'State of Emergency': L.A. City Council Paralyzed by Homeless Crisis
A member of the Los Angeles City Council is set to introduce a resolution Wednesday calling on California Governor Gavin Newsom to declare a “state of emergency” regarding the state’s growing homeless population.
In an op-ed in the Los Angeles Daily News on Tuesday, city council member Joe Buscaino wrote that state and local bureaucracies were preventing the city from helping homeless people and cleaning up the streets:
During the past several years, my staff and I have been working tirelessly to secure funding and approval for projects that will move people experiencing homelessness from sidewalk encampments into housing, including nearly 300 temporary emergency shelter beds, 500 permanent supportive housing units, and a homeless storage facility.
We have also worked to develop immediate and near-term solutions that address the real world, street-level consequences of sidewalk encampments, and help protect public health and safety; including mobile restrooms, mobile showers, storage, off-street safe parking, and even hiring homeless individuals to pick up litter.
Each of these solutions has been implemented at an excruciatingly slow pace, with roadblocks and red tape imposed by numerous government bureaucracies — including several in our own city — at every step of the way.
Buscaino argued that a “state of emergency” declaration under state law would give Gov. Newsom to “the authority to suspend any statute, rule or regulation, if he believes strict compliance would in any way prevent, hinder, or delay the mitigation of the effects of the emergency.”
Meanwhile, the city council failed to move forward Tuesday evening on a new proposal to limit the areas in which homeless people can sleep on the sidewalks. The Daily Newsreported that advocates for the homeless protested the idea of clearing out homeless encampments before alternative shelter was available. Concerned residents complained about finding hundreds of hypodermic needles near homeless encampments, and that many residents of the camps did not want to use rehabilitation services.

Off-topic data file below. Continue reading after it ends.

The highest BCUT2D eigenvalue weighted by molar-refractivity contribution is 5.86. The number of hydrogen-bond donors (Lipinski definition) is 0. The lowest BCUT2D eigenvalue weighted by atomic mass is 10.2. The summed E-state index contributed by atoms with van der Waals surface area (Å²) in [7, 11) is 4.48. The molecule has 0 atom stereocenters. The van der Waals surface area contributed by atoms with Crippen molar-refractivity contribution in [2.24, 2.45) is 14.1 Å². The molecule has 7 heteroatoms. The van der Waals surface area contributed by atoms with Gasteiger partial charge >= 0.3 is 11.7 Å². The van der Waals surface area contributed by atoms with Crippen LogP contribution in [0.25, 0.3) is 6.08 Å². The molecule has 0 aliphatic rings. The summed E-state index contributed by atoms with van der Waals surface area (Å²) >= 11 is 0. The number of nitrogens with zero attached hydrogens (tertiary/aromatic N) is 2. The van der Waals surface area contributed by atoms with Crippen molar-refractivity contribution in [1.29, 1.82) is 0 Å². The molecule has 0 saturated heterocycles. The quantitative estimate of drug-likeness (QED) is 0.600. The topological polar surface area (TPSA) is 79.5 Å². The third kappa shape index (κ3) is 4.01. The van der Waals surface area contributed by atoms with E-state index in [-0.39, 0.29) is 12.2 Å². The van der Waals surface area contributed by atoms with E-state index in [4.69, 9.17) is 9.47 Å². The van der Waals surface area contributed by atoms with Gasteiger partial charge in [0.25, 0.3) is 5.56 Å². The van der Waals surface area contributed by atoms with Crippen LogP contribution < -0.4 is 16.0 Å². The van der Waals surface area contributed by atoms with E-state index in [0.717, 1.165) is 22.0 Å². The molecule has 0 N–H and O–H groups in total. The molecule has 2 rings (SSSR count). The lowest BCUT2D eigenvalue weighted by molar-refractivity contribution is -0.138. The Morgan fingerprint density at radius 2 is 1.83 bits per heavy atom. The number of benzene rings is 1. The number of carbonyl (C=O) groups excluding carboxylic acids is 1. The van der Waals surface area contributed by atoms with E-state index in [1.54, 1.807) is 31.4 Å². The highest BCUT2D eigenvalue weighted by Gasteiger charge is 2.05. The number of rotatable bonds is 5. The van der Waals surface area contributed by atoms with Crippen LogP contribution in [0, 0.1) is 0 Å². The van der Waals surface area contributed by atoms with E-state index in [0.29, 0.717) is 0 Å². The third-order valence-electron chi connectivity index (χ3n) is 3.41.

The Los Angeles Timesadded: “Progressive activists have called to end the criminalization of homeless people and roll back rules that bar sleeping on sidewalks. Some community groups, in turn, want the city to ramp up enforcement of such rules to eliminate filth and blight.”
One of the thorniest problems is whether the federal courts would even allow the city to clear homeless people off the streets, after last year’s ruling in Martin v. Boise, when the Ninth Circuit held that punishing homeless people for sleeping on the street when there was no shelter available elsewhere violated their Eighth Amendment right against cruel and unusual punishment.
The city is facing an urgent public health crisis, as the homeless population has soared to nearly 60,000 people, many of whom have no access to bathroom facilities. Last week, Secretary of Housing and Urban Development Ben Carson visited the city and warned of a potential “epidemic.”
President Donald Trump has suggested that the federal government could intervene, using its own emergency powers — a proposal that Gov. Newsom and local leaders reject, though they have no solutions of their own.
Joel B. Pollak is Senior Editor-at-Large at Breitbart News. He earned an A.B. in Social Studies and Environmental Science and Public Policy from Harvard College, and a J.D. from Harvard Law School. He is a winner of the 2018 Robert Novak Journalism Alumni Fellowship. He is also the co-author of How Trump Won: The Inside Story of a Revolution, which is available from Regnery. Follow him on Twitter at @joelpollak.